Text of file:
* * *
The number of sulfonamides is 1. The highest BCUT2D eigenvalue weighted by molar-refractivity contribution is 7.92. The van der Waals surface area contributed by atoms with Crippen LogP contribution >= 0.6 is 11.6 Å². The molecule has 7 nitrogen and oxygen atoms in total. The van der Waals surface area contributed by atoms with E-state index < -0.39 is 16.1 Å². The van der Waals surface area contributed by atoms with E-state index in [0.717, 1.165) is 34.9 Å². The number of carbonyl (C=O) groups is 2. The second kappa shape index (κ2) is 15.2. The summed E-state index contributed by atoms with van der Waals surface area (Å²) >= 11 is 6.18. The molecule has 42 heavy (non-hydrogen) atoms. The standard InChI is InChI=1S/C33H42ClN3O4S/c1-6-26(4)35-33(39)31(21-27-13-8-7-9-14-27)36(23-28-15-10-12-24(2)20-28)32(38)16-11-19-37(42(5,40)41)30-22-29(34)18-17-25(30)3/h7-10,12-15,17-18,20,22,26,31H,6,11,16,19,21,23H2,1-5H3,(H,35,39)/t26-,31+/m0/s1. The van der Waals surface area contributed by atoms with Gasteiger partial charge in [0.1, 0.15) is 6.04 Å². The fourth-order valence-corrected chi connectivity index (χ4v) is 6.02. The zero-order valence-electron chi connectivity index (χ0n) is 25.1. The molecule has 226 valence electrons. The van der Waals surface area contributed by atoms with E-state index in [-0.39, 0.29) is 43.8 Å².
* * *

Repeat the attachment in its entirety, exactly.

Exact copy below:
The number of sulfonamides is 1. The highest BCUT2D eigenvalue weighted by molar-refractivity contribution is 7.92. The van der Waals surface area contributed by atoms with Crippen LogP contribution >= 0.6 is 11.6 Å². The molecule has 7 nitrogen and oxygen atoms in total. The van der Waals surface area contributed by atoms with E-state index < -0.39 is 16.1 Å². The van der Waals surface area contributed by atoms with E-state index in [0.717, 1.165) is 34.9 Å². The number of carbonyl (C=O) groups is 2. The second kappa shape index (κ2) is 15.2. The summed E-state index contributed by atoms with van der Waals surface area (Å²) >= 11 is 6.18. The molecule has 42 heavy (non-hydrogen) atoms. The standard InChI is InChI=1S/C33H42ClN3O4S/c1-6-26(4)35-33(39)31(21-27-13-8-7-9-14-27)36(23-28-15-10-12-24(2)20-28)32(38)16-11-19-37(42(5,40)41)30-22-29(34)18-17-25(30)3/h7-10,12-15,17-18,20,22,26,31H,6,11,16,19,21,23H2,1-5H3,(H,35,39)/t26-,31+/m0/s1. The van der Waals surface area contributed by atoms with Gasteiger partial charge in [0.1, 0.15) is 6.04 Å². The fourth-order valence-corrected chi connectivity index (χ4v) is 6.02. The zero-order valence-electron chi connectivity index (χ0n) is 25.1. The molecule has 226 valence electrons. The van der Waals surface area contributed by atoms with E-state index in [-0.39, 0.29) is 43.8 Å².